You mentioned listening to a lot of Daft Punk and LCD Soundsystem in another interview. How do they factor in?

Daft Punk was able to do these big choruses but keep this underground-type feeling. When they got big, it just felt big, you know? But they started off with Homework and s–t like that. I could relate to that. And with [LCD Soundsystem frontman] James Murphy, just the freedom and creativity… Their song [“Someone Great”] is about his friend dying, but it sounds so happy. I can relate to that because a lot of my songs sound happy, but they have sad undertones where I’m going through something.

Exactly. Which is why I feel like Real Cultural Sh-t is the first record where you get to fully enjoy yourself. What was the turning point?

Getting back on tour and seeing that I got into music to entertain people, to make people happy. I was like, “Oh, OK, this is really what it’s about. It’s not about just sitting in my room and making all these beats to myself and keeping them to myself. It’s about community, bringing people together and me being brave enough to do the things I want to do so other people could be brave in their own life.” It’s just really about giving back, you know?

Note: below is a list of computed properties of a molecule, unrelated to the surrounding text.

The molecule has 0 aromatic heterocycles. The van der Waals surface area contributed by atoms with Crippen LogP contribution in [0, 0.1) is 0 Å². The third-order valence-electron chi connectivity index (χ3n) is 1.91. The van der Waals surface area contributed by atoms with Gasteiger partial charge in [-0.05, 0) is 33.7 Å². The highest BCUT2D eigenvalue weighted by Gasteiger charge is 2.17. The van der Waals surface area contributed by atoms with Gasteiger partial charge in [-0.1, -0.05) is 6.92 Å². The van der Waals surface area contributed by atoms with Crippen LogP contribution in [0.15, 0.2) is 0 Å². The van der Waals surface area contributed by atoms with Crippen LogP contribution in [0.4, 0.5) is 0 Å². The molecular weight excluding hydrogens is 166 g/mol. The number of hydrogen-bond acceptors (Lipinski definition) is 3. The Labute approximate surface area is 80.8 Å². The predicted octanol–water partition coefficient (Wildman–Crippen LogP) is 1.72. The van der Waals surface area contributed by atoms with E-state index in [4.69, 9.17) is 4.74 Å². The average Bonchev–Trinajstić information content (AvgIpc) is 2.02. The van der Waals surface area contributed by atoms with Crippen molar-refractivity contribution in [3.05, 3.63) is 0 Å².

Absolutely. You recently said, “I feel like every project helps me get closer to the person I want to be at the time.” Who is that person now?

I wanna be a star — a mixture of James Brown, Prince and Kendrick Lamar, but also like, David Bowie… But also I just wanna be myself, you know? 

I’m really less stressed about making it. I feel like I’ve made it. Everything out of my goals, I’ve crossed them out, so a lot of this stuff now is overflow. It’s beautiful. I’m just grateful.